Will Polkadot save decentralized funding from Ethereum’s scaling problem?

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Web3, interoperability, and Layer 0 are all terms that get jumbled up when describing Polkadot. But what do they mean and how will they affect the internet and cryptocurrency market? The new report from Cointelegraph Research examines how Polkadot is tackling the scalability of distributed ledgers and centralizing the web at the same time.

First, imagine a world where Facebook is being replaced with a decentralized social media application based on Polkadot. This is what projects like Subsocial build into their platforms, allowing users to determine what data they want to keep and share private. Users can benefit from selling their data stored on the blockchain to third party companies by minting Ocean Protocol tokens, OCEAN, and selling them on a decentralized exchange such as Polkadex.

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Aren’t you happy that the bank charges overdraft fees when your balance is below $ 0.00? Well, a Polkadot-based project called Acala has developed an automatic onchain scheduler that is similar to a decentralized version of Stripe. This allows users to automatically transfer staking rewards to their wallet address, which can be linked to a physical credit card. That means a person can be paid to secure a decentralized monetary and banking system, and the money they make can be sent to a credit card and used to buy a coffee at Starbucks.

This report includes:

  • How Polkadot enables blockchains with different structures in an interoperable environment with shared security.
  • How the slot auction system allows projects to compete for the right to stay connected to the network.
  • How the ecosystem around Polkadot resulted in a variety of decentralized products, from social networks to cloud computing and prediction markets.

Download the full report with charts and infographics here.

Does Polkadot deliver what Ethereum promised?

Ethereum’s consensus mechanism forces all nodes to validate all transactions. In contrast, the Polkadot blockchain breaks stacks of new transactions into many shards and processes them in parallel. The blockchains attached to the network can have very different operating rules, transaction processing and capabilities, which gives the whole system much more flexibility.

Polkadot seeks to achieve scalability without compromising the security of the network. This famous problem, known as the “blockchain trilemma,” was explained by Ethereum’s founder, Vitalik Buterin.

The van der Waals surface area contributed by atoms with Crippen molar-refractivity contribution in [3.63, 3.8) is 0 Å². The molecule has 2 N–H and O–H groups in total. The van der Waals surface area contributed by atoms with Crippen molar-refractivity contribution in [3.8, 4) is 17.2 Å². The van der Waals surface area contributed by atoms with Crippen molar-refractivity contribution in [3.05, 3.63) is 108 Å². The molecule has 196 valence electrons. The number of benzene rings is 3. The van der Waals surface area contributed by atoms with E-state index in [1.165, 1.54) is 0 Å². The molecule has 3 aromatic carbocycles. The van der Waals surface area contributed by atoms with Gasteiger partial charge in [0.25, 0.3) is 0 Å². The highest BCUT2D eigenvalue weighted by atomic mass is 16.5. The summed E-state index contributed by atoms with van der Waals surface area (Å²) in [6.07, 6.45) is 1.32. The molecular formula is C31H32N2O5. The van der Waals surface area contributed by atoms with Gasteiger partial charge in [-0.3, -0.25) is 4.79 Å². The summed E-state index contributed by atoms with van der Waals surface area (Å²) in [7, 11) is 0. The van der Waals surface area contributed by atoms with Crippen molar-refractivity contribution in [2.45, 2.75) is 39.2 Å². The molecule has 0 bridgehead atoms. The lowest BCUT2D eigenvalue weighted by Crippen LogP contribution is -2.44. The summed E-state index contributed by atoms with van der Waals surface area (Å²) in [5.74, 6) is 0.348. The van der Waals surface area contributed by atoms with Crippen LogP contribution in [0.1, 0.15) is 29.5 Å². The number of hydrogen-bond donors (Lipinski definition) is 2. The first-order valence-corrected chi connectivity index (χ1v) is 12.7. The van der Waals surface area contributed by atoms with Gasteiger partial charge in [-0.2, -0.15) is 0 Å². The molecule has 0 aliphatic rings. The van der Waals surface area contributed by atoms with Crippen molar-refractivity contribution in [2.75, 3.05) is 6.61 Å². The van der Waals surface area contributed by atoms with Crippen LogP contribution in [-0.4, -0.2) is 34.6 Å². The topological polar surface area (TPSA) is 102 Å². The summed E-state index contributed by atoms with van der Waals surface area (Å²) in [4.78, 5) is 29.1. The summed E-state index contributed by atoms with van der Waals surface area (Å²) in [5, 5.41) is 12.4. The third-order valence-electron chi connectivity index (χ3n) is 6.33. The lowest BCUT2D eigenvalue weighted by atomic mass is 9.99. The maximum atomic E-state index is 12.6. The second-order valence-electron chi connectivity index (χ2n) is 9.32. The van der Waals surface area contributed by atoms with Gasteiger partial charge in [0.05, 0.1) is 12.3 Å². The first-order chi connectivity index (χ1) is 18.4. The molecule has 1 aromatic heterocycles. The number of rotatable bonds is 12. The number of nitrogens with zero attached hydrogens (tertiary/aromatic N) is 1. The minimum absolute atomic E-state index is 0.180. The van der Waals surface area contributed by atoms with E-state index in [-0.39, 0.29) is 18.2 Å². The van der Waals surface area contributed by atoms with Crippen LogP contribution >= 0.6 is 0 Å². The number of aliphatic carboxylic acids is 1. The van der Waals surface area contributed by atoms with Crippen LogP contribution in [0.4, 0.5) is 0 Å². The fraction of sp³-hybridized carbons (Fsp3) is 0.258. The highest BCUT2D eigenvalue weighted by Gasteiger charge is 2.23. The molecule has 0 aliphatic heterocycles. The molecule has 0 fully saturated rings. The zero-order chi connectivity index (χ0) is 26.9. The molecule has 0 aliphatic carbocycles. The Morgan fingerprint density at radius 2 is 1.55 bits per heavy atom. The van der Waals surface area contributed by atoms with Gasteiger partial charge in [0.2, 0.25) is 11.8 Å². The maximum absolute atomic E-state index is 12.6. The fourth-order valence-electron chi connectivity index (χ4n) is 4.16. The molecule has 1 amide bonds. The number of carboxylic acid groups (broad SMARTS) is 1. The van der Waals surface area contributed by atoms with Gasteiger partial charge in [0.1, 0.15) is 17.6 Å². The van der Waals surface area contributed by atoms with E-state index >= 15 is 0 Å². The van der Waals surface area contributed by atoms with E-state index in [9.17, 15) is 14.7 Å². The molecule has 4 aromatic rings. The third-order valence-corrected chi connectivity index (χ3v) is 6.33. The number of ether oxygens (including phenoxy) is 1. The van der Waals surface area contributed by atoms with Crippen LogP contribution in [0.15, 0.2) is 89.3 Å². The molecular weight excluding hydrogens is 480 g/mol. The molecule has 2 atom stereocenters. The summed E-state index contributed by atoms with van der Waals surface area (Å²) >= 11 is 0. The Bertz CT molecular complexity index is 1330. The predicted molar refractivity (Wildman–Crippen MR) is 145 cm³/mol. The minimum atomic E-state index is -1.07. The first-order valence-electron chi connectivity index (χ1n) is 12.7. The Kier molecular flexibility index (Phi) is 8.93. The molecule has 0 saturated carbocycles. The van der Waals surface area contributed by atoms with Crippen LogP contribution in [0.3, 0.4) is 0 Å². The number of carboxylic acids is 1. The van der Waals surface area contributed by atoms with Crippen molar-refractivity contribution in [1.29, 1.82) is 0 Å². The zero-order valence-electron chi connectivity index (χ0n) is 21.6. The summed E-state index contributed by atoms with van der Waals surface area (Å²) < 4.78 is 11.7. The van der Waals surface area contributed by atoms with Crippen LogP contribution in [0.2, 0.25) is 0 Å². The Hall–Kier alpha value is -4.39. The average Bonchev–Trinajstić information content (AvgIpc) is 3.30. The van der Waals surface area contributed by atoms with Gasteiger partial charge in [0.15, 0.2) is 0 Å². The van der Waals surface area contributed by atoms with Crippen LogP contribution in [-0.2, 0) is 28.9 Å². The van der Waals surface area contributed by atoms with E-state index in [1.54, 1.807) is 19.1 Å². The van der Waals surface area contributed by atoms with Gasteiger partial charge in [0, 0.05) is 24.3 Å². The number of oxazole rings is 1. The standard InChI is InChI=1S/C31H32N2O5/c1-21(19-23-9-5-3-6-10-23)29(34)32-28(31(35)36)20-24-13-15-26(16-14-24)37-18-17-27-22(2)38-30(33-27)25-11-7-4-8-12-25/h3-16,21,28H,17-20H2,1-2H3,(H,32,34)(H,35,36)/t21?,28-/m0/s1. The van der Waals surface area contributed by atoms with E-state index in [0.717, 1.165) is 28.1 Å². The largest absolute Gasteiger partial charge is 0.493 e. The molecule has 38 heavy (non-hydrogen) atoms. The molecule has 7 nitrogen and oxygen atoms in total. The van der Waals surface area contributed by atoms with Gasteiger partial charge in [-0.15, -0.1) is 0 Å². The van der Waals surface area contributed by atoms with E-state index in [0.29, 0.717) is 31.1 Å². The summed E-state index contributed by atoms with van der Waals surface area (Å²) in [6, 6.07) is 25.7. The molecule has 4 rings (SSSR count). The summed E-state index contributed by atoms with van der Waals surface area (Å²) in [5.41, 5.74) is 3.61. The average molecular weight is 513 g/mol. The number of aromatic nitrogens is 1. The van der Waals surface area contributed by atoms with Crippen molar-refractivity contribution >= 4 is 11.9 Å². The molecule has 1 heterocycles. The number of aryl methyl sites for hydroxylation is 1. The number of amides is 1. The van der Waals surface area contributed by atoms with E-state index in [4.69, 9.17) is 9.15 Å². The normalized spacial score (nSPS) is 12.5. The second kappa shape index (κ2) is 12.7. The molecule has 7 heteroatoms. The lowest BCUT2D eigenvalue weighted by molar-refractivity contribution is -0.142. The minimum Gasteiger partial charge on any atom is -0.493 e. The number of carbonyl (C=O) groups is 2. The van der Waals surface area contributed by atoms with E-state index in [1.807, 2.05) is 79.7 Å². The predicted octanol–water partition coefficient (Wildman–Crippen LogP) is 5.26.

In contrast to Ethereum’s single blockchain design, Polkadot has many different blockchains, known as parachains, that plug into a main blockchain, also known as the relay chain or layer 0. Similar to the hub-and-spoke model often used in airport design, different blockchains are used over the central relay chain provides a way to send messages and transactions over multiple blockchains without slowing down traffic on the transaction highway. Layer 0 refers to the concept that Layer 1 protocols like Bitcoin and Ethereum Spokes and Polkadot could be the hub. For example, the NFT project Bit.Country is a substrate-based blockchain that uses a bridge with Ethereum. This allows assets to flow between Ethereum and Metaverses, which are based on the TEWAI blockchain from Bit.Country.

No smart contracts on Polkadot

Since Polkadot’s relay chain doesn’t have smart contracts, it’s up to the blockchains that are put into Polkadot to enable smart contracts. For example, a parachain called Moonbeam is fully compatible with Ethereum contracts. The developers of Moonbeam created a way to interact with digital currencies based on Polkadot via Metamask, the popular web browser wallet for decentralized finance. This means that tokens based on the substrate of Polkadot, a blockchain development tool, can be sent seamlessly to Ethereum wallets and smart contract addresses.

The next layer of the Polkadot ecosystem includes the projects that build on the blockchains built on top of the relay chain. Ocean Protocol, for example, is in the process of making its smart contracts available on the Moonbeam blockchain. By being built on top of Moonbeam, the OCEAN token will be compatible with both Polkadot and Ethereum blockchain applications.

Reconstruction of the Ethereum network on Polkadot

Polkadot’s increased scalability enables many projects to overcome Etheruem’s high transaction fees and low number of transactions per second. Similar to Ethereum’s decentralized data storage projects such as FileCoin, Sia or Storj, Crust Network is building a similar solution on Polkadot. Unlike Ethereum-based projects, Crust Network is not limited by Ethereum’s scalability issues. Many of the applications that we have come to love on Ethereum are rebuilt on the Polkadot network or integrated via chain-independent gateways.

The Polkadot ecosystem appears to be full of projects ranging from decentralized cloud computing with Phala Network to cross-chain depot wallets like the browser-based Math Wallet. The hardware-based virtual private network project Deeper Network has already sold over 10,000 physical devices on Indiegogo, Amazon and BestBuy. Deeper’s blockchain solution coordinates all devices and routing while maintaining privacy, holds device registration (in the form of a public key infrastructure) and manages staking and reputation subsystems.